Inventing and how to do it. Part three

Invention, Dyson, virtual reality

Making an invention real and making it your own

(see also Part One and Part Two)

Invention might be a lightbulb moment but inventions often go though a series of stages like this; 1) ask a good question 2) get an idea 3) decide how that idea can work in practice 4) assess the market (check that your idea has not already been tried) 5) design your invention and think about how it will be made with an eye to cost 6) patent your invention if it is original 7) prototype and refine 8) find a backer or manufacturer or buyer

The process of inventing can take some time.  It took me 10 years to get Curvorama to market but that included a couple of false starts.  Apparently James Dyson made 5,127  prototypes for his vac. So don’t quit the day job. If you make prototypes you can take it gradually, making what parts  you can yourself.  This will often throw up “useful problems” to solve. At some point though, you will need to involve other people and other companies.

Be careful who you tell

If your idea may be patentable (see below), or if you want to keep it under wraps for any other reason, you will need a Non-Disclosure Agreement (NDA) for those people or companies to sign before you tell them about it.  You will find a standard template online for this.

Get help

You may want to make a more sophisticated prototype and this is now possible at reasonable cost.  3D printing and short run machining in plastic are getting cheaper but you will need to find a product designer to do the working drawings for you.  To do this they will use a 3D program like SolidWorks. They can also advise you about design, tooling etc but it’s a good idea to immerse yourself as much as possible in the technology. I was fortunate to meet a man called David Snowball who was about to retire from the injection moulding business.  He sat me down and taught me all about it from first principles.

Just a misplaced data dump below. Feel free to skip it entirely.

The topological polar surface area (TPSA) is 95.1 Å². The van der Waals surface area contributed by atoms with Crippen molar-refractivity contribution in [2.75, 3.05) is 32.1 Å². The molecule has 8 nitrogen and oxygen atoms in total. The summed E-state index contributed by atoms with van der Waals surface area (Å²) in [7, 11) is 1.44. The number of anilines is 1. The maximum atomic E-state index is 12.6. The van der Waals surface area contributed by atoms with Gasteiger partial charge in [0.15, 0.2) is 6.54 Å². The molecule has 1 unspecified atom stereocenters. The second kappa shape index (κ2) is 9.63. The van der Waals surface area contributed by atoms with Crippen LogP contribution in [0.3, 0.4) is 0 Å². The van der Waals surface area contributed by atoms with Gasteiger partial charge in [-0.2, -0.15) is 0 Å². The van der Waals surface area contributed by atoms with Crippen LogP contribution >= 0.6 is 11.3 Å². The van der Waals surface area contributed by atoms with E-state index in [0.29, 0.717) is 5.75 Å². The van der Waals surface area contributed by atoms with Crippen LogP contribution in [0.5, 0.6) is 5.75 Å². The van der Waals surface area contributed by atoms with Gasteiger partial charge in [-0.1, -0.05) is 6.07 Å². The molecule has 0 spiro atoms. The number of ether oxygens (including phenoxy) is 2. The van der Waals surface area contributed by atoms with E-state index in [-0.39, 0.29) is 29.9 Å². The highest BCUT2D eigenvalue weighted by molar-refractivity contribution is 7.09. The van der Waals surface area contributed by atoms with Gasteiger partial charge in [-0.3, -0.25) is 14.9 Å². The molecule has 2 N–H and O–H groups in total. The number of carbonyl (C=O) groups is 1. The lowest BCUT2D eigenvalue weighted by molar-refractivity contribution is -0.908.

Patent application

If you think your idea may be original it’s well worth trying for a patent.  It’s a lot less expensive than you probably think (the real costs kick in later) and the Patent Office will be extremely helpful. That’s their job, but it is also their job to be sticklers for procedure so it’s important follow the rules to the letter. Getting a patent applied for gives you a priority date in case someone else comes up with the same idea. The Patent office will send you a free pack about how to apply.  It’s all very clear and straightforward.

Getting to market

Once you have a working prototype and/or a convincing presentation you may try to get a company interested in your idea.  When pitching your idea remember that any company will see your product in the context of their own business.  Try to allow for this and do as much market research as possible.  Curvorama was initially taken up by a company that had a factory in China that needed work.  There are several routes to market.  My first commercial product, PictureWall, was financed by Business Angels.

Once an innovator always an innovator

The whole process can be exciting and, in my experience at least, is easier the second time round.  If you do bring a product to market you may well want to do it again.  PictureWall became obsolete and Curvorama and ShowSuit replaced it. We also ventured into an entirely different market with SaferFitterGreener, StreetFeet and CrossRoads

Good luck.  If you have not already seen them you might be interested in Parts one and two of this series.